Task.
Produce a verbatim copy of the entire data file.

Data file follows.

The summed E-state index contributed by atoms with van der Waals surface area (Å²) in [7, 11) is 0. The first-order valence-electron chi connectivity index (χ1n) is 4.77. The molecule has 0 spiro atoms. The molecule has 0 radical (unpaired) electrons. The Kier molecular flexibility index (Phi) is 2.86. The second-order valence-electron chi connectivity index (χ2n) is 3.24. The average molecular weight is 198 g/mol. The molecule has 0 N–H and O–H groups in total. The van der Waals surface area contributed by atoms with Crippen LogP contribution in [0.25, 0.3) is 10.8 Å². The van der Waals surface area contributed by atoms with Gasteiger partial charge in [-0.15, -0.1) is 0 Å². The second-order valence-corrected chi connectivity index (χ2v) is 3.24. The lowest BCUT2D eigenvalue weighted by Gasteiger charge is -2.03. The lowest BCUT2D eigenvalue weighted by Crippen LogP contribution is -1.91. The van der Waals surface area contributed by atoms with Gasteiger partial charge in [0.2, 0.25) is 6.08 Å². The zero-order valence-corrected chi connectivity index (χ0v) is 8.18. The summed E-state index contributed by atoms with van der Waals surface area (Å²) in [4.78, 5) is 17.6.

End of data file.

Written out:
The summed E-state index contributed by atoms with van der Waals surface area (Å²) in [7, 11) is 0. The first-order valence-electron chi connectivity index (χ1n) is 4.77. The molecule has 0 spiro atoms. The molecule has 0 radical (unpaired) electrons. The Kier molecular flexibility index (Phi) is 2.86. The second-order valence-electron chi connectivity index (χ2n) is 3.24. The average molecular weight is 198 g/mol. The molecule has 0 N–H and O–H groups in total. The van der Waals surface area contributed by atoms with Crippen LogP contribution in [0.25, 0.3) is 10.8 Å². The van der Waals surface area contributed by atoms with Gasteiger partial charge in [-0.15, -0.1) is 0 Å². The second-order valence-corrected chi connectivity index (χ2v) is 3.24. The lowest BCUT2D eigenvalue weighted by Gasteiger charge is -2.03. The lowest BCUT2D eigenvalue weighted by Crippen LogP contribution is -1.91. The van der Waals surface area contributed by atoms with Gasteiger partial charge in [0.2, 0.25) is 6.08 Å². The zero-order valence-corrected chi connectivity index (χ0v) is 8.18. The summed E-state index contributed by atoms with van der Waals surface area (Å²) in [4.78, 5) is 17.6.